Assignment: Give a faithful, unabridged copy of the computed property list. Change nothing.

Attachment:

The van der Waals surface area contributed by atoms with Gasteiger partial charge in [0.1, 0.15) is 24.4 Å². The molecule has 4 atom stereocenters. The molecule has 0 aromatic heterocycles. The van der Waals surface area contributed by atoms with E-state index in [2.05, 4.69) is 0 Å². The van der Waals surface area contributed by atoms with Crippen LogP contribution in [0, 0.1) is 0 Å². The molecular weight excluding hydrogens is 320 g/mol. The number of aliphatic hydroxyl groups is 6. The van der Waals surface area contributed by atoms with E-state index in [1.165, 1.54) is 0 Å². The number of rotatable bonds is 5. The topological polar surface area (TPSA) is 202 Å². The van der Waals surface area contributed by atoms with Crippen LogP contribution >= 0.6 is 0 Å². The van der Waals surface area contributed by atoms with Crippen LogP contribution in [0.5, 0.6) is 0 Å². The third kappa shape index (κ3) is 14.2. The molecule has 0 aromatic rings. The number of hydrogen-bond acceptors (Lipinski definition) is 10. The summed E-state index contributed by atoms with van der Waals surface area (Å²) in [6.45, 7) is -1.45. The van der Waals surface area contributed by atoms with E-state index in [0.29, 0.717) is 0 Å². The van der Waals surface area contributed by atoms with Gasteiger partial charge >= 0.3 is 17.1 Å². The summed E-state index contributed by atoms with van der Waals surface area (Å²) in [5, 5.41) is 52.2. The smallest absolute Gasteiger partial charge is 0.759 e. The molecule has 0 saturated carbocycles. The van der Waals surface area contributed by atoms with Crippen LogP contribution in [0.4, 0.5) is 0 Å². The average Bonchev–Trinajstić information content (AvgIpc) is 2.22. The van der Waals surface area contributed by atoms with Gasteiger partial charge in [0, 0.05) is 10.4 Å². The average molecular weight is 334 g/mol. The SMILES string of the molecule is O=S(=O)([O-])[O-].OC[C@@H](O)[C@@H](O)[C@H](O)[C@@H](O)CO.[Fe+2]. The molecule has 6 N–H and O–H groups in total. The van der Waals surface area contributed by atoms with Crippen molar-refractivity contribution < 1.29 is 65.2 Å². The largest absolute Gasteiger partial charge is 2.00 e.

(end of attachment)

The van der Waals surface area contributed by atoms with Gasteiger partial charge in [0.1, 0.15) is 24.4 Å². The molecule has 4 atom stereocenters. The molecule has 0 aromatic heterocycles. The van der Waals surface area contributed by atoms with E-state index in [2.05, 4.69) is 0 Å². The van der Waals surface area contributed by atoms with Crippen LogP contribution in [0, 0.1) is 0 Å². The molecular weight excluding hydrogens is 320 g/mol. The number of aliphatic hydroxyl groups is 6. The van der Waals surface area contributed by atoms with E-state index in [1.165, 1.54) is 0 Å². The number of rotatable bonds is 5. The topological polar surface area (TPSA) is 202 Å². The van der Waals surface area contributed by atoms with Crippen LogP contribution >= 0.6 is 0 Å². The van der Waals surface area contributed by atoms with Crippen LogP contribution in [0.5, 0.6) is 0 Å². The third kappa shape index (κ3) is 14.2. The molecule has 0 aromatic rings. The number of hydrogen-bond acceptors (Lipinski definition) is 10. The summed E-state index contributed by atoms with van der Waals surface area (Å²) in [6.45, 7) is -1.45. The van der Waals surface area contributed by atoms with E-state index in [0.29, 0.717) is 0 Å². The van der Waals surface area contributed by atoms with Gasteiger partial charge >= 0.3 is 17.1 Å². The summed E-state index contributed by atoms with van der Waals surface area (Å²) in [5, 5.41) is 52.2. The smallest absolute Gasteiger partial charge is 0.759 e. The molecule has 0 saturated carbocycles. The van der Waals surface area contributed by atoms with Crippen LogP contribution in [0.4, 0.5) is 0 Å². The average Bonchev–Trinajstić information content (AvgIpc) is 2.22. The van der Waals surface area contributed by atoms with Gasteiger partial charge in [0, 0.05) is 10.4 Å². The average molecular weight is 334 g/mol. The SMILES string of the molecule is O=S(=O)([O-])[O-].OC[C@@H](O)[C@@H](O)[C@H](O)[C@@H](O)CO.[Fe+2]. The molecule has 6 N–H and O–H groups in total. The van der Waals surface area contributed by atoms with Crippen molar-refractivity contribution < 1.29 is 65.2 Å². The largest absolute Gasteiger partial charge is 2.00 e.